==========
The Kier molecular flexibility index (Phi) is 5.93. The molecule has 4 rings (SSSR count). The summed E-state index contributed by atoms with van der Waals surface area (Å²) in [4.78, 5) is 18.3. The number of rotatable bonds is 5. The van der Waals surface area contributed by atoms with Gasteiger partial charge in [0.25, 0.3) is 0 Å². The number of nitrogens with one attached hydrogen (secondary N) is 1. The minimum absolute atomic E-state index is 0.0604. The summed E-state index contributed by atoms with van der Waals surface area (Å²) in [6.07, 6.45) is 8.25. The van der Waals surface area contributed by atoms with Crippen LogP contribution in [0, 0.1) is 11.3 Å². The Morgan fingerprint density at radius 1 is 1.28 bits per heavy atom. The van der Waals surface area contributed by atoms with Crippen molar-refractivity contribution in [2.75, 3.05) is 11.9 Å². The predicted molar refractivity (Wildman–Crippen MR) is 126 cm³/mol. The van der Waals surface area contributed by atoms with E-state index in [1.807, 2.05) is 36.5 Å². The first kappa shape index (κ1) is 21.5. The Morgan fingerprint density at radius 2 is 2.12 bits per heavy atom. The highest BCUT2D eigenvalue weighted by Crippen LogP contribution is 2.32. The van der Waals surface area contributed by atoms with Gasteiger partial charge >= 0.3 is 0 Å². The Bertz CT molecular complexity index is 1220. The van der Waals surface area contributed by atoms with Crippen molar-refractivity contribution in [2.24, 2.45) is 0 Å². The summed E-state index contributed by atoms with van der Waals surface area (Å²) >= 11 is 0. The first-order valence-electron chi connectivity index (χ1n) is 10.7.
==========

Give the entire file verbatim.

The Kier molecular flexibility index (Phi) is 5.93. The molecule has 4 rings (SSSR count). The summed E-state index contributed by atoms with van der Waals surface area (Å²) in [4.78, 5) is 18.3. The number of rotatable bonds is 5. The van der Waals surface area contributed by atoms with Gasteiger partial charge in [0.25, 0.3) is 0 Å². The number of nitrogens with one attached hydrogen (secondary N) is 1. The minimum absolute atomic E-state index is 0.0604. The summed E-state index contributed by atoms with van der Waals surface area (Å²) in [6.07, 6.45) is 8.25. The van der Waals surface area contributed by atoms with Crippen LogP contribution in [0, 0.1) is 11.3 Å². The Morgan fingerprint density at radius 1 is 1.28 bits per heavy atom. The van der Waals surface area contributed by atoms with Crippen molar-refractivity contribution in [2.75, 3.05) is 11.9 Å². The predicted molar refractivity (Wildman–Crippen MR) is 126 cm³/mol. The van der Waals surface area contributed by atoms with E-state index in [1.807, 2.05) is 36.5 Å². The first kappa shape index (κ1) is 21.5. The Morgan fingerprint density at radius 2 is 2.12 bits per heavy atom. The highest BCUT2D eigenvalue weighted by Crippen LogP contribution is 2.32. The van der Waals surface area contributed by atoms with Gasteiger partial charge >= 0.3 is 0 Å². The Bertz CT molecular complexity index is 1220. The van der Waals surface area contributed by atoms with Crippen molar-refractivity contribution in [2.24, 2.45) is 0 Å². The summed E-state index contributed by atoms with van der Waals surface area (Å²) >= 11 is 0. The first-order valence-electron chi connectivity index (χ1n) is 10.7.